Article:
Háskóli Íslands

Earthquake recording

The Icelandic Meteorologal Office operates a sophisticated network of seismographs covering the active zones of the country. Many crustal processes are accompanied by earthquakes, which in turn give important information about the processes. Networks of portable seismographs are frequently used to augment the permanent network in order to study earthquake sequences in more detail. Stress accumulation in the crust is often accompanied by increasing activity of microearthquakes. It may be the result of plate movements or an inflating magma chamber beneath a volcano and can be studied with a network of sensitive seismographs. Aftershocks of large earthquakes tend to occur on the main fault plane responsible for the mainshock. Precise locations of these events give a three-dimensional image of the plane. Similarly, the pathway of magma towards a future eruption site at the surface can be traced by earthquake locations. Sometimes magma travels horizontally along the fissure swarm of a volcano, like happened in Krafla 1975-1984, sometimes the magma travels sub-vertically from the mantle towards the surface, as was documented in the prelude to the eruptions of Eyjafjallajökull in 2010.


Recent publications of the Institute of Earth Sciences on this topic:

Tarasewicz, J., Brandsdóttir, B., White,, R.S., Hensch, M.,Thorbjarnardóttir, B. (2012). Using microearthquakes to track repeated magma intrusions beneath the Eyjafjallajökull stratovolcano, Iceland, J. Geophys. Res., vol. 117, B00C06, doi:10.1029/2011JB008751

Wright, T. J., Freysteinn Sigmundsson, Atalay Ayele, Manahloh Belachew, Bryndis Brandsdottir, Eric Calais, Cindy Ebinger, Pall Einarsson, Ian Hamling, Derek Keir, Elias Lewi, Carolina Pagli, Rikke Pedersen (2012). Geophysical constraints on the dynamics of spreading centres from rifting episodes on land. Nature Geoscience, doi: 10.1038/NGEO1428.

Guðmundsson, Ó. and Bryndís Brandsdóttir (2010). Geothermal noise at Ölkelduháls, SW Iceland.Jökull 60, 89-102.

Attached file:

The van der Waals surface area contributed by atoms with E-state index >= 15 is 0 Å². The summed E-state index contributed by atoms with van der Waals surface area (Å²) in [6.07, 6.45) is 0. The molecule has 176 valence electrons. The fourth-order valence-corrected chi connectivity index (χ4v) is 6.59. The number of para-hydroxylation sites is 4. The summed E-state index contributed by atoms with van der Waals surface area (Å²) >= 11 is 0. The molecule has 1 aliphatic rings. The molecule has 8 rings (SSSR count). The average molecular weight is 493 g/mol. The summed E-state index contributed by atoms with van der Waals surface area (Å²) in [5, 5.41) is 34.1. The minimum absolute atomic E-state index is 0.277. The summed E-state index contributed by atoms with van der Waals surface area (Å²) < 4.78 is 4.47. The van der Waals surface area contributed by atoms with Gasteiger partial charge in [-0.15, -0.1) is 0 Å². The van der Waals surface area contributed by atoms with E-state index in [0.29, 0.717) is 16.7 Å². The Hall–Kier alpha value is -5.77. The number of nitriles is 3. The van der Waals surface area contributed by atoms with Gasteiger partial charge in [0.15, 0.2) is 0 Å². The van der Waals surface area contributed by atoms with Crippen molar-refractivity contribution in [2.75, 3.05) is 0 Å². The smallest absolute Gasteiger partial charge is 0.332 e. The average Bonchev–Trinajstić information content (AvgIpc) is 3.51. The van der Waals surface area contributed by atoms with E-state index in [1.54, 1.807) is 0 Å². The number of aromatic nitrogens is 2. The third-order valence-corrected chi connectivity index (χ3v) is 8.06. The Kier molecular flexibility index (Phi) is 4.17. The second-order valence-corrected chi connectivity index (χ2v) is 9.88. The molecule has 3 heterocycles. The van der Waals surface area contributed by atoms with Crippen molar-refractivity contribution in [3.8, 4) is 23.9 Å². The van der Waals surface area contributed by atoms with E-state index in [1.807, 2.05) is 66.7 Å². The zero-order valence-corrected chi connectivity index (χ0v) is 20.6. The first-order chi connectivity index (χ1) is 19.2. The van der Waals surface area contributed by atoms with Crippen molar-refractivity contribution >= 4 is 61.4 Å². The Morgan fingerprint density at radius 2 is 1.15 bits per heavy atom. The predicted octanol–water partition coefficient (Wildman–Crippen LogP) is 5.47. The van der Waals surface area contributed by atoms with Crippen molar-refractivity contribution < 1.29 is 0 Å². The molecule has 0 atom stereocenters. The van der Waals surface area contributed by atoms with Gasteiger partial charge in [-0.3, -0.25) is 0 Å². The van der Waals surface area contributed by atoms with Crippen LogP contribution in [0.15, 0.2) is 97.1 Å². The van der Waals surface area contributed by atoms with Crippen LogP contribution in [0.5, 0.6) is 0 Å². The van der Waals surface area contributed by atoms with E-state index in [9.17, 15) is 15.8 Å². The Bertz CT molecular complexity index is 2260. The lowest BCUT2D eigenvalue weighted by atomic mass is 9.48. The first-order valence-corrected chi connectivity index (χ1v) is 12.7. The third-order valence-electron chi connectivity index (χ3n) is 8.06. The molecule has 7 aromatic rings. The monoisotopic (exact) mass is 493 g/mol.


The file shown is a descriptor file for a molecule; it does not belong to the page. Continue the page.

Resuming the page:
Brandsdóttir, B., Matthew Parsons, Robert S. White, Ólafur Guðmundsson, Julian Drew and Bergþóra S. Thorbjarnardóttir (2010). The May 29th 2008 earthquake aftershock sequence within the South Iceland Seismic Zone: Fault locations and source parameters of aftershocks.  Jökull 60, 23-46.

Soosalu, H., Key, j., White, R.S., Knox, C., Einarsson, P., & Jakobsdóttir, S.S.  (2009). Lower-crustal earthquakes caused by magma movement beneath Askja volcano on the north Iceland rift.  Bulletin of Volcanology,  online, DOI 10.1007/s00445-009-0297-3

Pedersen, R., F. Sigmundsson, P. Einarsson (2007).  Controlling factors on earthquake swarms associated with magmatic intrusions; constraints from Iceland. J. Volcanol. Geothermal Res., 162, 73-80.

Buck, W. R., Páll Einarsson and Bryndís Brandsdóttir (2006).  Tectonic stress and magma chamber size as controls on dike propagation: Constraints from the 1975-1984 Krafla rifting episode. J. Geophys. Res., 111, doi:10.1029/2005JB003879, B12404, 15 pp.

Soosalu H and Einarsson P. (2006). Seismic characteristics of the Hekla volcano, Iceland, Jökull, 55, 87-106.

Soosalu, H., K. Jónsdóttir and P. Einarsson (2006). Seismicity crisis at the Katla volcano, Iceland - signs of a cryptodome?Journal ofVolcanology and Geothermal Research, 153, 177-186. 

Soosalu, H., R. Lippitsch and P. Einarsson (2006). Low-frequency earthquakes at the Torfajökull volcano, south Iceland.Journal of Volcanology and Geothermal Research, 153, 187-199.

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